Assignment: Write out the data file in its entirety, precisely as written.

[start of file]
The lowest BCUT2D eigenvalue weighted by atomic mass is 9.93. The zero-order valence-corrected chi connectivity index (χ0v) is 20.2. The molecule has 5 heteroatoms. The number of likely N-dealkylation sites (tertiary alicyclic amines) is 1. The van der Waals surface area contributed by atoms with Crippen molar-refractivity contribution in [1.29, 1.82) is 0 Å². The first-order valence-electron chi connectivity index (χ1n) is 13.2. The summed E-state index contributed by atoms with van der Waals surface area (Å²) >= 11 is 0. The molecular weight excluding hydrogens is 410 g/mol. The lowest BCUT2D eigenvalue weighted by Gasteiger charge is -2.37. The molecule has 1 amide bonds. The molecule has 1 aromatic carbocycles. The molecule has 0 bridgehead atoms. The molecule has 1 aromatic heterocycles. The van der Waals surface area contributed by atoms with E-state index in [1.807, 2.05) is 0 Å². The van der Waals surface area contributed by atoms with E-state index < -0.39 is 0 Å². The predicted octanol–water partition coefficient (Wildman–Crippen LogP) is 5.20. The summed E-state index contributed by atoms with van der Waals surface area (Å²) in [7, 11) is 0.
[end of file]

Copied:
The lowest BCUT2D eigenvalue weighted by atomic mass is 9.93. The zero-order valence-corrected chi connectivity index (χ0v) is 20.2. The molecule has 5 heteroatoms. The number of likely N-dealkylation sites (tertiary alicyclic amines) is 1. The van der Waals surface area contributed by atoms with Crippen molar-refractivity contribution in [1.29, 1.82) is 0 Å². The first-order valence-electron chi connectivity index (χ1n) is 13.2. The summed E-state index contributed by atoms with van der Waals surface area (Å²) >= 11 is 0. The molecular weight excluding hydrogens is 410 g/mol. The lowest BCUT2D eigenvalue weighted by Gasteiger charge is -2.37. The molecule has 1 amide bonds. The molecule has 1 aromatic carbocycles. The molecule has 0 bridgehead atoms. The molecule has 1 aromatic heterocycles. The van der Waals surface area contributed by atoms with E-state index in [1.807, 2.05) is 0 Å². The van der Waals surface area contributed by atoms with E-state index < -0.39 is 0 Å². The predicted octanol–water partition coefficient (Wildman–Crippen LogP) is 5.20. The summed E-state index contributed by atoms with van der Waals surface area (Å²) in [7, 11) is 0.